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The Power of the Image

Emotion, Expression, Explanation


András Benedek and Kristof Nyiri

We think primarily in images, and only secondarily in words, while both the image and the word are preceded by the bodily, the visceral, the muscular. This holds even for mathematical thinking. It is the entire motor system, including facial expressions and bodily gestures, that underlies not just emotions but also abstract thought. Communication, too, is a primordially visual task, spoken and written language only gradually supplementing and even supplanting the pictorial. Writing liberates, but also enslaves; after centuries of a dominantly verbal culture, today the ease of producing and accessing digital images amounts to a homecoming of the visual, with the almost limitless online availability of our textual heritage completing the educational revolution of the 21st century.
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“Silence Filled with Sound”: Spatial and Visual Metaphors in Raymond Murray Schafer’s Idea of Soundscape


Ewa Schreiber

“The world … is full of sounds. Listen”1 – writes Raymond Murray Schafer. This enticement conceals the fundamental message of the Canadian composer’s writings. The soundscape becomes the central concept in his thought. Schafer uses this word to describe both the sonic environment of a given place and a musical composition. The soundscape is not conceived merely as an acoustic and artistic phenomenon, but one understood in terms of the human environment, perception, sociology, and history.2 Schafer emphasizes that “The soundscape is a field of interactions, even when particularized into its component sound events. To determine the way sounds affect and change one another (and us) in field situations is immeasurably more difficult a task than to chop up individual sounds in a laboratory.”3 He believes the analysis of contemporary soundscapes to be among the foremost tasks of researchers and composers.4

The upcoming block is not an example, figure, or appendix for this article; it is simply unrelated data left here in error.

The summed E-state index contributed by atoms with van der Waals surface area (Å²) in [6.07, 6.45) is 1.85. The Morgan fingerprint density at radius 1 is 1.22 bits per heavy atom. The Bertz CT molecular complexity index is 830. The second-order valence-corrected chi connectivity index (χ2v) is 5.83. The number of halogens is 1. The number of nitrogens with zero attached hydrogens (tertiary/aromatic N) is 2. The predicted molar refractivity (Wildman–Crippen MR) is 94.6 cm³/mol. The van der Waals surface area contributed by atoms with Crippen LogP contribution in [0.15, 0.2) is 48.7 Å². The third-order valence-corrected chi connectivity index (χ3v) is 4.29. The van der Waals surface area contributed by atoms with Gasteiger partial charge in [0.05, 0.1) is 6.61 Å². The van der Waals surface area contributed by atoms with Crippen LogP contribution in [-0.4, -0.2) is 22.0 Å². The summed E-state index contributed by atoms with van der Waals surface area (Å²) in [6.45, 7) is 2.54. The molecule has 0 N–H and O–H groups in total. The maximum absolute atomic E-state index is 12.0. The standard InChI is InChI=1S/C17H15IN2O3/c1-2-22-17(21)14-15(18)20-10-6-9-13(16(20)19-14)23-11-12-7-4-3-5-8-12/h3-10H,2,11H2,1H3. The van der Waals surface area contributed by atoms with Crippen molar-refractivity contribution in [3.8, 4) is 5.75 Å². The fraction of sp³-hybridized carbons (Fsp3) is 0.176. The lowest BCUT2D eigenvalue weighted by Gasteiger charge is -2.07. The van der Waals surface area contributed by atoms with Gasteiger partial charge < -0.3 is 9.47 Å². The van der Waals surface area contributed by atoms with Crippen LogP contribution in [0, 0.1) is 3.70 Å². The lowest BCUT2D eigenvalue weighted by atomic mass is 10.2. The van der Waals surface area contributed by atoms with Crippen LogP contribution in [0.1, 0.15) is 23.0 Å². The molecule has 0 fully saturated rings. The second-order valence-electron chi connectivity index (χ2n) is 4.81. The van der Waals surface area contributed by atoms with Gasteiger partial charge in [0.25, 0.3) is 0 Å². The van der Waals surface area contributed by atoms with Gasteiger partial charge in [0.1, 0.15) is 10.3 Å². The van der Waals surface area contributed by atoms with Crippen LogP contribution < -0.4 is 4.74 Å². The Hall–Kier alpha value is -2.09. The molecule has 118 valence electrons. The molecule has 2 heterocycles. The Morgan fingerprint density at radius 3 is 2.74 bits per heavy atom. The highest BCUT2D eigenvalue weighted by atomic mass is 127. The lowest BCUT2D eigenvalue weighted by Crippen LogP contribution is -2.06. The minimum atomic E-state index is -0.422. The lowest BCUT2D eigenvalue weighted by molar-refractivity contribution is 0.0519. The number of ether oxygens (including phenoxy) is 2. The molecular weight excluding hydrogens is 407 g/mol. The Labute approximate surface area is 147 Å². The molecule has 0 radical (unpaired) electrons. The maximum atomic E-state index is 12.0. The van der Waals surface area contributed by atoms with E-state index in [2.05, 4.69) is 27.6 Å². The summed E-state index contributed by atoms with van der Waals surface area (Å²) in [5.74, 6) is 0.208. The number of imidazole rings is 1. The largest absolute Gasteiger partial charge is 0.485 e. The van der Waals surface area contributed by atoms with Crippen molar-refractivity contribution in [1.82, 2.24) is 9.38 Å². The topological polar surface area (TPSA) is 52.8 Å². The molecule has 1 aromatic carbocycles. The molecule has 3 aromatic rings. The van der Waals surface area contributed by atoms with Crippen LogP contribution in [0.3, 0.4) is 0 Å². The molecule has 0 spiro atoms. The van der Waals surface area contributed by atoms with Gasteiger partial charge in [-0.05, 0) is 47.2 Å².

Schafer included his concept in numerous writings, many of them devoted to music education. This is reflected in the publication titles, such as The Composer in the Classroom (1965), The New Soundscape: A Handbook for the Modern Music Teacher (1968), and The Thinking Ear: Complete Writings on Music Education (1986). Schafer’s educational writings do not assume the form of typical textbooks, but instead document classes conducted at universities and secondary ← 132 | 133 → schools. They often constitute a record of discussions led in class, where the composer’s role in conversation with students resembles the Socratic stance. Schafer’s activities form part of a wider current...

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